PAUL JAY, SENIOR EDITOR, TRNN: Welcome to The Real News Network. I’m Paul Jay in Washington. And across the Middle East, hundreds of thousands of people are shaking the very foundations of 65 years of US foreign policy–Tunisia, Egypt, Yemen, and who knows where else. Now joining us to talk about the significance of the events today in Egypt is Phyllis Bennis. She’s a fellow at the Institute for Policy Studies, focusing on the Middle East. Thanks for joining us.
PHYLLIS BENNIS, DIR., NEW INTERNATIONALISM PROJECT, IPS: Good to be with you.
JAY: So you’ve been glued to the TV, watching what’s been going on. What have you seen, and what does it all mean?
BENNIS: It’s an extraordinary moment, Paul. Now, whether this is the beginning of something entirely new in the Middle East we don’t know yet, but it certainly is the beginning of the end of what exists. It’s the end of an unchallengeable level of US support, military, political, economic support for a host of Arab dictators across the region. For the first time, they are really threatened with being overthrown, the first, of course, in Tunisia. Ben Ali has been overthrown. He’s gone into exile (interestingly, in Saudi Arabia). And in Egypt, the most important US Arab ally, there are protests going on around the country, in every major city and in small villages. It’s unstoppable from what it looks like. There were incredible moments this morning when, as you say, I was glued to the television coverage, despite the fact that the Egyptian authorities had shut down the Internet, shut down Facebook and Twitter, shut down all cell phone networks. All that was left were landlines. I think their theory was keep people in their houses, but it didn’t work. People still poured into the streets. In the 6th October Bridge, one of the major bridges across Cairo, there was a moment I kept thinking it was like the crossing of the Edmund Pettus Bridge in the Selma to Montgomery march in the US civil rights movement. You had a bridge covered with people, with protesters, and suddenly there was an armored personnel carrier driving onto the bridge, trying to force the protesters out, and they began to move. And then suddenly they turned on the armored personnel carrier, began to confront it, taunting the driver, throwing stones–obviously, that couldn’t hurt anything, but coming in in front of it so it could no longer move forward unless it was prepared to absolutely drive over the protesters, which it was not prepared to do. It turned around and at a very high speed drove off the bridge, with people filling in behind it. In other cities, in Alexandria and other parts of Egypt, you had instances of the police joining the protesters and saying, I’m not going to shoot. And this becomes very crucial. This is what made the difference in Tunisia, where the historically apolitical military refused to engage. The police were divided. I don’t know if it was half and half, but there certainly were not enough, there wasn’t enough of a critical mass of police who were prepared to go after the protesters, and the protesters won as a result. They took the streets, they kept the streets. In Egypt right now, that’s one of the big questions: where will the police go and where will the military go? The military in Egypt is not like the military in Tunisia. It’s a big, powerful military armed by $1.5 billion worth of US military aid every year–for a country that has no external enemies. By treaty with the US it can’t attack Israel. There’s nobody else for it to attack. What does that mean? It means it’s going after its own people.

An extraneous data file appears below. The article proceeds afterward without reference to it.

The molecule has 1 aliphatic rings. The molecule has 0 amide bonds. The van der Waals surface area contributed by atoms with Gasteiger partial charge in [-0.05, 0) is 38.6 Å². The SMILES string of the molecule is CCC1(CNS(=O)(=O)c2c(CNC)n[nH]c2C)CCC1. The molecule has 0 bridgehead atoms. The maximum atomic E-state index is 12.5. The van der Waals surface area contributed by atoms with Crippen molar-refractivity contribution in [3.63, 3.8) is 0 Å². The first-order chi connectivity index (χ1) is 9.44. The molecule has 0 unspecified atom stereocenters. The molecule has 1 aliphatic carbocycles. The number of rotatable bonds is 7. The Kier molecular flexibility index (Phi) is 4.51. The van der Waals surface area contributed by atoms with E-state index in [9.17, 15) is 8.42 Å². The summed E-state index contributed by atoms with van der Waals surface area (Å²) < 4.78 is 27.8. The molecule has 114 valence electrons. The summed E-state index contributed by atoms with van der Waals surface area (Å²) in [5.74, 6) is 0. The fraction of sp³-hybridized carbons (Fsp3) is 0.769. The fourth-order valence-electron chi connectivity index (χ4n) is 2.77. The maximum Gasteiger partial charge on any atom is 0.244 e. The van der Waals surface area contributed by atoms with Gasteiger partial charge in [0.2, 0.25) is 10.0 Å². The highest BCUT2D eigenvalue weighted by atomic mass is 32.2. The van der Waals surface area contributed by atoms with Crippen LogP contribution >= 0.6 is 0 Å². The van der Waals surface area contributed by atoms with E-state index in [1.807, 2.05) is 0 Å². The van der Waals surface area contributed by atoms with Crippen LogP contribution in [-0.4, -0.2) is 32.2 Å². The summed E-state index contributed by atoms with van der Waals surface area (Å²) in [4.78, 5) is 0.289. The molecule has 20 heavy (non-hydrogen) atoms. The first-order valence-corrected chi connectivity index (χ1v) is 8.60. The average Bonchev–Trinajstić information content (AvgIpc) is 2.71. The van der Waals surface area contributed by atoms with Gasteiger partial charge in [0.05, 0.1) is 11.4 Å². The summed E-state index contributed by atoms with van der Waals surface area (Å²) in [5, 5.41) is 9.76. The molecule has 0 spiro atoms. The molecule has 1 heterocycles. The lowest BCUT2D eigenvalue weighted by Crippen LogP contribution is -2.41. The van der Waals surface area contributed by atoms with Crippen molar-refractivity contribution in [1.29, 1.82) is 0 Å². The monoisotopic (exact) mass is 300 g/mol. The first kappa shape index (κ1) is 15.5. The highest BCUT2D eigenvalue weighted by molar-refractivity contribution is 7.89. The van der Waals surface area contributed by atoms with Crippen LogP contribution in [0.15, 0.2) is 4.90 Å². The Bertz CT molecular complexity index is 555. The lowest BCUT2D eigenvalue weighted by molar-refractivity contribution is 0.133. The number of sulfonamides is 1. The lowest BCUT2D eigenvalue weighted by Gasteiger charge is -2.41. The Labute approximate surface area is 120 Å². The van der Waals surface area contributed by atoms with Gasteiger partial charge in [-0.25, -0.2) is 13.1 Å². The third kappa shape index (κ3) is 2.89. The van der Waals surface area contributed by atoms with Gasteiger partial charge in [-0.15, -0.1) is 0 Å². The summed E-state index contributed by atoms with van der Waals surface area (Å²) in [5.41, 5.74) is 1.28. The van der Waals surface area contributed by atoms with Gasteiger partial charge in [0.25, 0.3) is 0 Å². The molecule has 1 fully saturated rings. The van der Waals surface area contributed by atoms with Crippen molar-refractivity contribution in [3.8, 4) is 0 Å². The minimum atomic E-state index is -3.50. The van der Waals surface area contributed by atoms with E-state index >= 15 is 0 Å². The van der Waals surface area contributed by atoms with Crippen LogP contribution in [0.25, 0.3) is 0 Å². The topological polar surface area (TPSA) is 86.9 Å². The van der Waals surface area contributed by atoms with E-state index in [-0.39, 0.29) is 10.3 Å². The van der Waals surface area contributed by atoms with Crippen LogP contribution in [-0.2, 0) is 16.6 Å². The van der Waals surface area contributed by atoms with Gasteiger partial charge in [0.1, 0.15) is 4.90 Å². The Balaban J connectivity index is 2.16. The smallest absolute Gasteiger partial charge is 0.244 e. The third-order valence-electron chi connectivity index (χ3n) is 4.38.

JAY: Now, these regimes–the Egyptian regime was a product of the Cold War. This Mubarak regime was going to be the–and before it, Sadat–and this modern Egyptian elite was a bulwark against communism.
JAY: Same thing in many of the other parts of the Middle East, especially the Sauds and others. So the issue of this–all this financial and military support was, first of all, Cold War directed, and then anti-Islamic directed: this is against terrorism; we’ve got to keep these regimes in power.
BENNIS: Well, but there is something in between those two. Certainly, the Cold War drive was what really started this. This was at a period in the early ’50s when Gamal Abdel Nasser was the leader of Egypt and one of the leaders of the Non-Aligned Movement, which, according to the US, put it in the pocket of the Soviet Union. So going after Nasser was a key aspect of this. When Nasser was overthrown, when first Sadat and then Mubarak came to power, this was exactly what the US wanted, a government in Egypt that could prevent Egypt from being pulled into what was now the nationalist camp. During the Cold War it was the socialist camp. Either one was anathema, of course, to the United States. But before then, we get to the antiterrorism side.